News

Small towns work on surviving

By Alana Christensen

Are our regional towns getting smaller? Or are they simply changing?

The issue is one that came to a head in December when Stanhope residents expressed their concerns about the town’s sole butcher retiring.

According to Regional Australia Institute research, between the 2011 and 2016 censuses, more than half of all regional local government areas experienced a population decrease.

The Stanhope butcher’s business was offered for sale at $130000 including the freehold, but until recently there had been no takers.

Stanhope and District Development Committee secretary Bob Holschier has put out a call for a new butcher and said the butcher shop was not closing due to lack of business, with a loyal customer base and several commercial customers, including a supermarket and cafe.

The owner has simply decided to retire.

The town of about 800 people has lost a number of businesses in recent years and the main street — Birdwood Ave — has more shops empty than occupied.

Census data showed Stanhope had a population of 1014 in 2006, a figure that has decreased about two per cent per year, dropping to 828 in 2016.

The loss of a key local shop is a familiar story for Rhonda and Bill Davis who own and run Merrigum’s local store and cafe.

After owning the property for two decades, they ultimately took over running the store following the departure of the previous managers.

‘‘A lot of the locals have come back in (to the store),’’ Mr Davis said.

‘‘When the season is on and the caravan park is full people will come in and get their milk or their chicken and chips.

‘‘If the town hadn’t have supported it, it would probably have been shut down and knocked over.’’

The town of Merrigum has seen growth in recent years — the 2016 census put its population at 418 people, up three per cent since 2011 — yet Mr Davis said some people did not even know where the town was.

With regional towns facing a number of challenges, Campaspe Shire Mayor Adrian Weston said communities had been changing due to a number of factors.

‘‘Some of them have been impacted by water policy and what’s been recovered under the (Murray-Darling) basin plan,’’ he said.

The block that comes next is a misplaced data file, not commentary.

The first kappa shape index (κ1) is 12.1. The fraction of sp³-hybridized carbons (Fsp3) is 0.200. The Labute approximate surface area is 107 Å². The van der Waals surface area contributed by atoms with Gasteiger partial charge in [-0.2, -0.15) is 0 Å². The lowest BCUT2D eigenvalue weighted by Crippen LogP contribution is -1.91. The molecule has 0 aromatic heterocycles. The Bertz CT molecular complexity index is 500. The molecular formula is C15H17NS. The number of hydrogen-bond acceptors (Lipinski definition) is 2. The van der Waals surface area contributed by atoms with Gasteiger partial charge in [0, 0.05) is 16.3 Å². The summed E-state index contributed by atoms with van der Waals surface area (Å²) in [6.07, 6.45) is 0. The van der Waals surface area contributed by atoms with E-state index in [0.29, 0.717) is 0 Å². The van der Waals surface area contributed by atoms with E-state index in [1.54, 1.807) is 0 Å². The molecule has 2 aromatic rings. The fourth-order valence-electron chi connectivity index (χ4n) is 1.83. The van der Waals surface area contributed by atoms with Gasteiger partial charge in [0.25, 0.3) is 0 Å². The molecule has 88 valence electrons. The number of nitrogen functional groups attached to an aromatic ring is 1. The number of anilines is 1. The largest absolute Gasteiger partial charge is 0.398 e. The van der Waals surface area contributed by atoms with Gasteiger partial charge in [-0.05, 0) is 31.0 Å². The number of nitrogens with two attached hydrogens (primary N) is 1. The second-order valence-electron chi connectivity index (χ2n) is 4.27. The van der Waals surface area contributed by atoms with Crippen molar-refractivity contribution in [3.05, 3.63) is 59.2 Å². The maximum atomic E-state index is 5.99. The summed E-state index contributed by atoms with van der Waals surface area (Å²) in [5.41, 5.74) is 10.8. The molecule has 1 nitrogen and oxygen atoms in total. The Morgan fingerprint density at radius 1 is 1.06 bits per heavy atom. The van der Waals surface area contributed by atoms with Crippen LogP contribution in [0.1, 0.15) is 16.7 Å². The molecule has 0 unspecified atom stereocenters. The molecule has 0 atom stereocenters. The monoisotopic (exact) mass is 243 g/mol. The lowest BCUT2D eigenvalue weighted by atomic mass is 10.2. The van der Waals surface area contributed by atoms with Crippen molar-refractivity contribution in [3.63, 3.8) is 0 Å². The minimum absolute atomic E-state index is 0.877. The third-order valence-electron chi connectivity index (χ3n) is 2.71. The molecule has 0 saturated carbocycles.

‘‘Right across the region, although our populations are remaining somewhat stagnant, the age profile has gotten older. We’re seeing more young adults leave for the city to go to university or work.’’

Although communities were changing, Cr Weston said there were examples of communities that had done well to ‘‘reinvent themselves’’.

‘‘In the last year or 18 months we moved to a more community-based model off the back of the closure of the Murray Goulburn factory in Rochester, and one of those short-term goals was the silo art which has seen a lot more people stop and come through town and spend a dollar or two,’’ he said.

‘‘There are some great examples of communities that have been able to reinvent themselves. Girgarre is a good example of that. They’ve been very good at managing their community.’’

Although the population of Girgarre has decreased — from 593 in 2011 to 561 in 2016 — the town recently opened Gargaroo Botanic Gardens as part of The Girgarre Revival project.

With towns such as Stanhope and Girgarre drawing large-scale investment from dairy processors Fonterra and Australian Consolidated Milk, Cr Weston said they were often the towns’ biggest employers.

Yet, he said, as was the case with Fonterra’s Stanhope factory, a number of the employees commuted from nearby regional centres.

A spokeswoman for Fonterra, Stanhope’s main employer, said since a catastrophic plant fire in 2014 the company had committed to rebuilding its presence and was set to double production next year.

‘‘Fonterra have invested somewhere near a quarter of a billion dollars in the community — so that’s a pretty big show of confidence in the future of the town. But, on the other hand, all other things being equal, things are still going to impact the community,’’ Cr Weston said.

— with Myles Peterson